There is a close relationship between building a great product and measuring the success of that product.
After product launch, the learning opportunities grow. User research techniques expand from initial qualitative methods only, to adding quantitative methods as well. As a Product Manager with an existing customer base now, you can start using analytics to model and measure your product.
Most companies struggle to define their key metrics. They have a massive amount of data with no methods for turning that data into insights.
Determine which metrics and measurements are right for your product is challenging. However, they will guide your team’s efforts so you should choose them wisely.
Product Managers need to establish the expected outcome first. Then, set the actionable and time-bound metrics that will measure that outcome.
On this section
The Research Methods Framework
There is a way to visualize the different types of user research methods. That is the Research Methods Framework, created by Christian Rohrer.
There are four quadrants. Attitudinal and behavioral information in one axis, and qualitative and quantitative information in the other.
Attitudinal information is what customers say they do. User interviews and surveys fall into this category. Behavioral information is what customers actually do. Usability testing, Analytics, and A/B Testing fall into this category.
Quantitative research tells you how many customers are doing (or not doing) something. Qualitative research tells you why customers do what they do (or don’t do).
Both are necessary and important. They complement each other. The key is to understand when to lean more on one method than the other.
When you are looking for Product/Market Fit, your focus should be on qualitative research. After product launch, you can start expanding with quantitative methods.
If you can’t measure it, you can’t improve it – Peter Drucker
The Metric That Matters Most (MTMM)
The Metric That Matters Most (MTMM), is the metric with the highest Return Of Investment (ROI) opportunity at a given time. This means that your MTMM is going to change depending on which stage your product is.
This metric changes over time because of the law of diminishing returns. At the very beginning, you will tackle the ideas that make significant progress in your metric. After a while, remaining ideas won’t make such a difference. At this point, switch to another metric that offers a higher ROI makes more sense.
For new products, the most important thing is to know if customers really want your product. The best way to know this is with retention metric. If your product is valuable, customers will use it regularly. Retention is the best way to measure Product/Market Fit.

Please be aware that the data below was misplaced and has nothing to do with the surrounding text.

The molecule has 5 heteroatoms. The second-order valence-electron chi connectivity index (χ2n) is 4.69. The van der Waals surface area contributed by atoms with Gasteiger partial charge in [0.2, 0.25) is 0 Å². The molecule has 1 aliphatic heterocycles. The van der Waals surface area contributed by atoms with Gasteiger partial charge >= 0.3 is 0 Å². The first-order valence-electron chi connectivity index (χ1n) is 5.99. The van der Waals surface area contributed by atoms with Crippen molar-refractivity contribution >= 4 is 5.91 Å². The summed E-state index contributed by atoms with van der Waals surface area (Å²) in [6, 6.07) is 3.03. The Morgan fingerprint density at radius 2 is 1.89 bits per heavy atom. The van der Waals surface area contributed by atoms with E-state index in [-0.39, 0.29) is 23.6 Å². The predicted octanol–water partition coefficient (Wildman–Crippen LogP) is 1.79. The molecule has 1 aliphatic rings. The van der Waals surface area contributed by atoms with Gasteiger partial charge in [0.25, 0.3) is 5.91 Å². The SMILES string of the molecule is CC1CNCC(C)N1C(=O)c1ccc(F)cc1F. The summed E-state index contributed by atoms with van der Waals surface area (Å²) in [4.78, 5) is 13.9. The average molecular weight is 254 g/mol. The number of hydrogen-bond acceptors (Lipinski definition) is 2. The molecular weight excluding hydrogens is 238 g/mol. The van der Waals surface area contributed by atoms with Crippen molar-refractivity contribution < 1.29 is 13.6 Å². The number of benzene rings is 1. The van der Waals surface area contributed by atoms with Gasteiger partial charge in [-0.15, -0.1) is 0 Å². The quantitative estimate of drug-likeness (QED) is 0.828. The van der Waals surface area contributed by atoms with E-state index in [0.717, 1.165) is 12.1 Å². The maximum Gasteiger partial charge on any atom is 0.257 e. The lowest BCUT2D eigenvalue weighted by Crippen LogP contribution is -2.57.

There is a natural order for optimizing metrics. New products start out with retention, then move to conversion rates, and finally to acquisition.
After Product/Market Fit, you know that customers stay when they know about your product. Now, your focus should be on increasing the conversion rate. Once retention and conversion rate are optimized, exploring new and different acquisition channels will have a higher ROI.
This metric measures the percentage of customers that use your product. It’s calculated by:
Active Customers / Total Customers
The catch with retention rate is that you can’t use calendar dates as most metrics do. Different customers start using the product on different dates so you need to aggregate data using relative dates.
A good way to visualize retention rates over time is by using retention curves. They start at 100 (percent) and then decreases day after day as your customer base returns to your product.
There are three main parameters for retention curves:
- The initial drop-off rate.
- The decrease rate of the curve.
- The terminal value.
These params are direct measures of Product/Market Fit. The terminal value is the most important of all. This is the value you want to improve over time.
Retention curves offer a hard way to measure Product/Market Fit. By comparing multiple retention curves over time, you can see how it has improved. The higher any of these parameters, the stronger your Product/Market Fit is.
What you measure is what you end up optimizing for. This is why is so important to choose the right metric to improve.
A common mistake among companies is using vanity metrics. That is, metrics that feel good and can be easily manipulated but tells nothing important about your product.
As a Product Manager, you should focus your efforts on actionable metrics instead. They are directly linked to customer behavior and close to revenue or costs. These metrics tell the story you should know about your product.
For each vanity metric, there is often a corresponding actionable metric. A classic example of this is trial customer versus converting customers.
Track only the metrics that help you optimize your product for success and drop the rest.
This is a first draft and a just a glance of what Metrics are. Take the time to learn from the resources below. We keep them up to date!
Do you have any feedback? Please, let us know here.
|“The Product Book” by Product School|
|“The Growth Handbook” by Intercom|
|“The Lean Product Playbook” by Dan Olsen, Chapters 13-14|
|“What is a Vanity Metric?” by CrazyEgg||5 min read|